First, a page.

Review Summary: "There's been a lot of upsetting, very upsetting things, that I can't allow to happen anymore. I have to be like a soldier and march away."8 of 8 thought this review was well written
The ability to make music that is truly lasting and moving is something few artists possess. Michael Gira has more of this ability in his left ring finger than most other musicians have in their whole bodies. The man's been all over the map, making some of the most relentless, brutal music ever made, crossing over into melancholic acoustic post-punk territory, experimenting with drones and loops, and commandeering one of the most misunderstood groups in music with such impact and force that the sounds they produce draw you in like a magnet, slowly dragging your further and further into the abyss without so much as a struggle. Soundtracks For The Blind is all about this feeling.
For 141 harrowing minutes, Michael Gira and his resident sidekick Jarboe toy with the listener, expanding their musical horizons and experimenting with previously unused and near-revolutionary musical techniques. This album has an atmosphere so dense it almost opens another dimension to the listener. It's amazing and truly applause-worthy how Swans made 2 and a half hours of music so engrossing and original. This album will never let you move so far as a step away from its crushing tonalities and winding, truly horrifying ambience and heart-stopping dissonant noise. With compositions ranging from the orchestral and bombastic ("Helpless Child") to the slow-building and emotionally burning ("The Final Sacrifice") Swans truly outdo themselves with Soundtracks For The Blind, a farewell letter from a band that accomplished so much within so little time.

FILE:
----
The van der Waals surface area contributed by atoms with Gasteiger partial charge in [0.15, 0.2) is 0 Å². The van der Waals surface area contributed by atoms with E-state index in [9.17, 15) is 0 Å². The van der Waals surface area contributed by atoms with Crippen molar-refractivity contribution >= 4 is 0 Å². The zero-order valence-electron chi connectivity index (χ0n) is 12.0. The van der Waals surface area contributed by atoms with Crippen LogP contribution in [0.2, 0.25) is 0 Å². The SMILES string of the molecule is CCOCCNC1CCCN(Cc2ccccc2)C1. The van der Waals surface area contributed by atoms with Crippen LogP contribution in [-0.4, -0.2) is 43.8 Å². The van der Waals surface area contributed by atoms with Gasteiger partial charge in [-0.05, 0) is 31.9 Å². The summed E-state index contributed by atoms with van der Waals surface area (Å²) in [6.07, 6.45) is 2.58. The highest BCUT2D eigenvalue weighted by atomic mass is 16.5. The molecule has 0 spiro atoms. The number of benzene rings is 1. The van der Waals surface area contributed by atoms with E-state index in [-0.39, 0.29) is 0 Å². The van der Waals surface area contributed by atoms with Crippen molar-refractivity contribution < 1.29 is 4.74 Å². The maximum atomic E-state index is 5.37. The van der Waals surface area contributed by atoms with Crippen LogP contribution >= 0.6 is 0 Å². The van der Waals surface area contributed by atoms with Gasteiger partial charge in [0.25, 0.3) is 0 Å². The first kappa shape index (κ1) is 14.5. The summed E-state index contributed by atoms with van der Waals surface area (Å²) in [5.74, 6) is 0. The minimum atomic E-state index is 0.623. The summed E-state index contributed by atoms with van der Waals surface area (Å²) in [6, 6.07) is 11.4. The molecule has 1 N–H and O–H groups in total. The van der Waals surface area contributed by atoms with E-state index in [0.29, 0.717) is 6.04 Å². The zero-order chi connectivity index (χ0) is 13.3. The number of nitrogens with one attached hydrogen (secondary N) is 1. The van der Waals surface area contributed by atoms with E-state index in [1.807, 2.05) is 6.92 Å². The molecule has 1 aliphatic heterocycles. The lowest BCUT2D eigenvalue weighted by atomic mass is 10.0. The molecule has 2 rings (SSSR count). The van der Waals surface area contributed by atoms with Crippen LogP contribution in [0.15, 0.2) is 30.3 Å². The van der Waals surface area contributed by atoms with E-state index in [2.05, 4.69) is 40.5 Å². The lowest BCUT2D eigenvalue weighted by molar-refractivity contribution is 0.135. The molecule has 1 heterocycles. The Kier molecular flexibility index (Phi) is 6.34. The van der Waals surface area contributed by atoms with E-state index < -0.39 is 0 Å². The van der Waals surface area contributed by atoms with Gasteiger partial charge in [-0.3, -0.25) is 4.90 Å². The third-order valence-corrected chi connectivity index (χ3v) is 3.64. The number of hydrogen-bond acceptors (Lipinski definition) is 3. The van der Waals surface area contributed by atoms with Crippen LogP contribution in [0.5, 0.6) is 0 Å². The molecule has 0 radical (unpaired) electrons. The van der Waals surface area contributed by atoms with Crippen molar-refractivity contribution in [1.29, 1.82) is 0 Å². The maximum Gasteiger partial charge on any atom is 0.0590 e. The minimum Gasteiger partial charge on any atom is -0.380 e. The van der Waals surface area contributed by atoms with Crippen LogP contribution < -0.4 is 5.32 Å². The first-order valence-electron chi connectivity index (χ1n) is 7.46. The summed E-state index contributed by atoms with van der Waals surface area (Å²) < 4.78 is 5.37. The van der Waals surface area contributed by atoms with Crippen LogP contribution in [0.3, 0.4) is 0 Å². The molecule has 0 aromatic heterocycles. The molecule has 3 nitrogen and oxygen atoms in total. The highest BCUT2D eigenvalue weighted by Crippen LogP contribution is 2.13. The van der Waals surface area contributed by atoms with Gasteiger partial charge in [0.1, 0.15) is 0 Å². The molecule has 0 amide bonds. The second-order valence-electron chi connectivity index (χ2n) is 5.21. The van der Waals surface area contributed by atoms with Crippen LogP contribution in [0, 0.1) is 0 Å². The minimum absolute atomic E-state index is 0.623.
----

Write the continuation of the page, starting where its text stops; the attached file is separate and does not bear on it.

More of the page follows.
The album is split between Michael Gira compositions, Jarboe compositions, and previously unused recordings that were layered and spliced on top of one another to create heart-stopping rhythms and tunes, such as in "The Beautiful Days" or the heartbreaking "How They Suffer". There's always something going on in this record, whether it be moody, steadily building droning ambience, warm keyboards, Gira's signature hit-the-floor-octave drawl, or the eye-opening, triumphant swirls of electric guitar, Soundtracks For The Blind will engulf you in everything that it's offering, never letting a single second of its bleak canvas go unnoticed. Even when the compositions stretch to uncanny lengths (the best example of this point would be "The Sound") Swans know how to keep it interesting. The mind-numbing repetition on the extended tracks is carried out to the point where the motifs and layers are exciting and glorious, then tedious and overlong, and all of a sudden when they explode into a new section of the song, they become the most epic and triumphant thing the listener has ever heard put to record.